I wonder if I could make a living shearing large farmdogs? Well, on second thought, I think I'll just stick to clipping my horses!

Wednesday, April 21, 2010

It's About Time

I thought it was about time for a much lighter post. I can't tell you how much I appreciate everyone's kind words regarding our little lost angel, but both Suzie and I are doing well. Time heals as it moves on. All we need is time.

So time is what I'm writing about this evening....

I have quite a few antiques, many of which are heirlooms, handed down to me from my relatives. I cherish these relics of the past because of the stories they symbolize. However, a few of my treasures are not heirlooms, but they mean a great deal to me just the same.

One of these treasures is my antique Sessions mantle clock.

I bought this old clock at an auction a few years ago. It came without a key and over the years I've ordered a few keys for it online, none of which fit. So I've carried this clock around for years, not even knowing if it ran properly or not, but I loved the style and how it complimented my old photos in my guest room.

The thing I love second-most is the face of this old clock. I've looked for one like it for years and have never found a simple 2-columned mantle clock with this ornate of a face.

You're probably asking if that's what I love second-most, then what do I love the most? Well, I discovered that this week. Friday I was able to stop in at a clock shop in Wichita and the kind owner there actually just gave me a key! And best of all, it FITS!

I was so happy to see/hear last night, when I wound the clock up, that it works, and its chime is hauntingly beautiful. For such a small clock, the chime has so much substance and depth...'s so beautiful, it makes me want to cry.

And that is my favorite thing about time: eventually tears of sadness turn into tears of appreciation. Thank you my friends, for being there for me.

Tuesday, April 20, 2010

Our Little Angel

In my post earlier today I mentioned that we had a sad event over the weekend: the loss of Suzie's newborn filly. I thought I'd share the circumstances surrounding this loss, not to gain sympathy, but as a teaching tool, because the filly suffered from a relatively rare, but preventable birth defect: Overo Lethal White Syndrome.

I want to make it clear that there is controversy surrounding this defect. This post is not a declaration of what is right and what is wrong, but rather, my own recent experience and the facts of the situation. I'm not here to judge what other breeders do--it's not my place and I've always felt people have to do right for their own programs.

Due to this controversy I've considered not even blogging about this event, but I've never been one to ignore an opportunity to teach. I've researched Lethal White on the internet quite a bit, but I've never seen any first-hand accounts of a Lethal White birth (and death). I just hope by reading my experience others can make an informed decision regarding the risks of breeding two lethal white positive (or untested) horses.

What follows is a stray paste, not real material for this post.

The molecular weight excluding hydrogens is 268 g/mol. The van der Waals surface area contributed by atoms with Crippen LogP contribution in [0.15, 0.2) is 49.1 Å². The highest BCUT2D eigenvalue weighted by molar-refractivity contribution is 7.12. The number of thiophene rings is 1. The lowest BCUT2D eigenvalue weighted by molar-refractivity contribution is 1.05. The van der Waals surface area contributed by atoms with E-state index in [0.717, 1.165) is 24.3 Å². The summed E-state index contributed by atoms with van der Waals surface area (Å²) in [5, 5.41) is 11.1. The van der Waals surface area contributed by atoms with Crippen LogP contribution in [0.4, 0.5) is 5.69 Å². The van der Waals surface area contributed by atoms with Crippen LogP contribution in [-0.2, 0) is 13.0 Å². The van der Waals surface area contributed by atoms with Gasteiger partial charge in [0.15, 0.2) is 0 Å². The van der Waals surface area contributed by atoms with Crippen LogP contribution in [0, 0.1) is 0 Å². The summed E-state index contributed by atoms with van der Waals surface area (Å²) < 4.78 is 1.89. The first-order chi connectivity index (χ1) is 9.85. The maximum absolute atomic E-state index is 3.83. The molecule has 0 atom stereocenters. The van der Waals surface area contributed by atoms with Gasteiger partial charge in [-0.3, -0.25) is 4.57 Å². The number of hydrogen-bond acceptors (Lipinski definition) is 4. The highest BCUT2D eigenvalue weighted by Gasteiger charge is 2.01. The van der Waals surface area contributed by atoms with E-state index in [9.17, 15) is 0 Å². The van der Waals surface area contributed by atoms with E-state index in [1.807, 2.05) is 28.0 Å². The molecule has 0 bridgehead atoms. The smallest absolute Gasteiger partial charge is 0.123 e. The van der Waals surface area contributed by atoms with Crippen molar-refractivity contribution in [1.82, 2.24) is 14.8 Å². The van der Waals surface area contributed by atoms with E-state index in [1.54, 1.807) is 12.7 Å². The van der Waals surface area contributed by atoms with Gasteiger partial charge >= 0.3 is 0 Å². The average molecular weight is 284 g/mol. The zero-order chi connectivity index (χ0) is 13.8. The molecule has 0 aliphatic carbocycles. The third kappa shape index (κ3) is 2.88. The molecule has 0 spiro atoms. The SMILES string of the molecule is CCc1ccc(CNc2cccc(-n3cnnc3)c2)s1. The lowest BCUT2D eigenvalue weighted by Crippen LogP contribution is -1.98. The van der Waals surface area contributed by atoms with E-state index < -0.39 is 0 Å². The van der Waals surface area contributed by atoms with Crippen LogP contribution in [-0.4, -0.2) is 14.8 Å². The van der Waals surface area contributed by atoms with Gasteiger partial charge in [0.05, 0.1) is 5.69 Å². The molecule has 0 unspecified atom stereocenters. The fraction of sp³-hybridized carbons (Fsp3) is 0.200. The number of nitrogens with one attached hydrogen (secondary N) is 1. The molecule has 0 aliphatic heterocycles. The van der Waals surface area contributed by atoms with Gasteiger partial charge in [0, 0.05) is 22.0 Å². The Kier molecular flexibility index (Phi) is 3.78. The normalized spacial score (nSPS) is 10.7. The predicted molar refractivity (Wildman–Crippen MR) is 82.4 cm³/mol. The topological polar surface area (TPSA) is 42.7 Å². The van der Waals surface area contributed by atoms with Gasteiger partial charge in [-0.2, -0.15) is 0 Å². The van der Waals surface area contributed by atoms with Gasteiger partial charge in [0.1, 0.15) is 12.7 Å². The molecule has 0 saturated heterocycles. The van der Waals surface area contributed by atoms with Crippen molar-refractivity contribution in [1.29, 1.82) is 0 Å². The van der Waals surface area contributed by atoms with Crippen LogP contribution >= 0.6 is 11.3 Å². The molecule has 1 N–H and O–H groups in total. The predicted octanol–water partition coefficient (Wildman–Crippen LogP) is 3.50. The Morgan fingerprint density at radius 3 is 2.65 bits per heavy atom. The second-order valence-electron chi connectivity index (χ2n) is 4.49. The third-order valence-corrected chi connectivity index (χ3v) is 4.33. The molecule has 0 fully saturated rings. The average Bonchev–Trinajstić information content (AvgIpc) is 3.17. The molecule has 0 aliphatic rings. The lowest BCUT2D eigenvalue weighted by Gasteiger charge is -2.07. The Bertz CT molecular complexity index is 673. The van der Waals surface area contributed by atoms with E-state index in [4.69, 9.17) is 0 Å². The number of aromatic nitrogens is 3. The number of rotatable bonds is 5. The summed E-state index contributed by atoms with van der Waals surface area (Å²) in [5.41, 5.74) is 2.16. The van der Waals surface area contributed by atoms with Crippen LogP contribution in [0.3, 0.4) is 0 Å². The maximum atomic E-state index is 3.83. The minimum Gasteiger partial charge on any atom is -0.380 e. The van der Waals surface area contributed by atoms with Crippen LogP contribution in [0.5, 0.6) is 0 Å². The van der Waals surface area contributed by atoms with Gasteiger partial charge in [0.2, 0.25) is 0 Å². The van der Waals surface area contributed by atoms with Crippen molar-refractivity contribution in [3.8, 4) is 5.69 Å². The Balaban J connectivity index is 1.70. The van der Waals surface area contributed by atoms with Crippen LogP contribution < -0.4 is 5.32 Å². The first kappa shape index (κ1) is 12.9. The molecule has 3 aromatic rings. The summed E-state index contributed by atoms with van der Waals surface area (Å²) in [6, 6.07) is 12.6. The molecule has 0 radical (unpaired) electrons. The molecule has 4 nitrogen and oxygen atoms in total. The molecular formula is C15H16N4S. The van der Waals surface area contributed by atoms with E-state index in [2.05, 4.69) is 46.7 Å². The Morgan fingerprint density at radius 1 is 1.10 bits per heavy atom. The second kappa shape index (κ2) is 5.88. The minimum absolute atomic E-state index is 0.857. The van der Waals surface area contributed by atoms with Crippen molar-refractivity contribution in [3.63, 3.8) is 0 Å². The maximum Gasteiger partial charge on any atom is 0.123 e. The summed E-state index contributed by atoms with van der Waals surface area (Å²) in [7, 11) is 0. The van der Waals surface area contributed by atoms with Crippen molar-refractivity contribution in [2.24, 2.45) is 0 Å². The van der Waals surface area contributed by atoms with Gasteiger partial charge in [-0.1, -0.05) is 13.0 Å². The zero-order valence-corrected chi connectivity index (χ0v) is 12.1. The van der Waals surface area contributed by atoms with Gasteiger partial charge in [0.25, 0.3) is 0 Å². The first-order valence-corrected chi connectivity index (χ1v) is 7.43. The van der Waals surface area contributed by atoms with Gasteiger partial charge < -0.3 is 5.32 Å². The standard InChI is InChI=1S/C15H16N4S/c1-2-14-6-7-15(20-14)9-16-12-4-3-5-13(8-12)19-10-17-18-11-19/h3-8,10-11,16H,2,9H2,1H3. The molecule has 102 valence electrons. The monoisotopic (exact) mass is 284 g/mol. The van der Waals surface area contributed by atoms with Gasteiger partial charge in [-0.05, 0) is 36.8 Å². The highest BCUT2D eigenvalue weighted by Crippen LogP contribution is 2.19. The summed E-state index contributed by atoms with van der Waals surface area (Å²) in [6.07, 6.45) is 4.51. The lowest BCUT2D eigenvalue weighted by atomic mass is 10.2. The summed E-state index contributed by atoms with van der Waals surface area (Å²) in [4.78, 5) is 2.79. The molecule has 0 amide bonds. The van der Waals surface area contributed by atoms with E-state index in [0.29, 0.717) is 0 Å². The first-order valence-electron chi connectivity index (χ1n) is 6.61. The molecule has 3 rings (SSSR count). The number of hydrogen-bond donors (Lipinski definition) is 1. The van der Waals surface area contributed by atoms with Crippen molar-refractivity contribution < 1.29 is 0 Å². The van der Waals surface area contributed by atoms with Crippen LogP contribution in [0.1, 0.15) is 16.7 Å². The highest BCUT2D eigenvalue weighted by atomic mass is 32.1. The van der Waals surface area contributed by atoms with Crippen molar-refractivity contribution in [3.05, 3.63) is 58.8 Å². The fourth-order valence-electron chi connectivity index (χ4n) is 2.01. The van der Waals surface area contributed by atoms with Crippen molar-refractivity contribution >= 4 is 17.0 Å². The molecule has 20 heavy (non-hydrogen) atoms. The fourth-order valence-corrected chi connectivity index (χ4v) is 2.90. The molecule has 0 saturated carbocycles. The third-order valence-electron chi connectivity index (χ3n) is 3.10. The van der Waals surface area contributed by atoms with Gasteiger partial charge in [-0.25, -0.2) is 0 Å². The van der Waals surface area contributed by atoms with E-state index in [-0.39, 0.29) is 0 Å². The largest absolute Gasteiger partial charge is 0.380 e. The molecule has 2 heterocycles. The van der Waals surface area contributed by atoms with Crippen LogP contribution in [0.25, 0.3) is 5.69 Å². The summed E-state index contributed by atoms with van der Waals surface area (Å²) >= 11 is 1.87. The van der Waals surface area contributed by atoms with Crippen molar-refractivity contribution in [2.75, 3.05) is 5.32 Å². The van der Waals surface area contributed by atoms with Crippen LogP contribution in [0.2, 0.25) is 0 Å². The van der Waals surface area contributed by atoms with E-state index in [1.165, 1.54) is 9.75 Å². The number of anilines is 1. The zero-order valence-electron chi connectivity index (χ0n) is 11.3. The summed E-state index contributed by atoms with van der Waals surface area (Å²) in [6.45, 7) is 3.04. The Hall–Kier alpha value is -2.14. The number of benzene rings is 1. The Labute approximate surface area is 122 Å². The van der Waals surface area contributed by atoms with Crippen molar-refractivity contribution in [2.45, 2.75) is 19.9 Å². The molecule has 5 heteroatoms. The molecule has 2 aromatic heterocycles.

On Sunday morning, about 11:30am, Suzie gave birth to a beautiful, all-white filly.

I knew even before she was all the way out, that we had a possible "lethal white."

Overo Lethal White Syndrome is a solid white or nearly solid white foal born of parents with an overo coat pattern. OWLS has been tied to the frame overo pattern in particular, but this pattern can be minimally expressed in a way that it is possible for a solid-colored horse to producer a lethal white foal. On the other extreme, a tovero, or a horse that expresses both the overo and tobiano genes, may also produce a lethal white foal.

OLWS foals are born with an incomplete digestive system. Within hours of birth they will show signs of colic due to their inability to pass feces. The birth defect is always fatal--attempts to surgically correct the problem have been unsuccessful due to the extensive nature of the defect.

These foals appear healthy at birth, will stand, nurse, and do everything a normal newborn foal will do, except for the birth defect. It's only after a few hours that the foals begin to show signs of their internal deformaties, and they begin to colic.

It was at this point, when this beautiful filly began to colic, that I knew I could not let her suffer needlessly, when there was no hope of recovery, so she was humanely destroyed.

For me, it seemed like such a waste. She had one bright, sunny day on earth and that was it.

The worst was watching poor Suzie follow her sick baby around, unsure what to do, then mourn her when she was euthanized. She didn't leave her filly for 24 hours, and she might have stayed longer had I not made her move in with the girls so I could bury her baby.

Of course, the obvious question is, how could something like this be prevented? Never breeding overos? Not neccessarily. There are plenty of overos out there who are negative for lethal white. The best thing to do is test: UC Davis Horse Coat Color Testing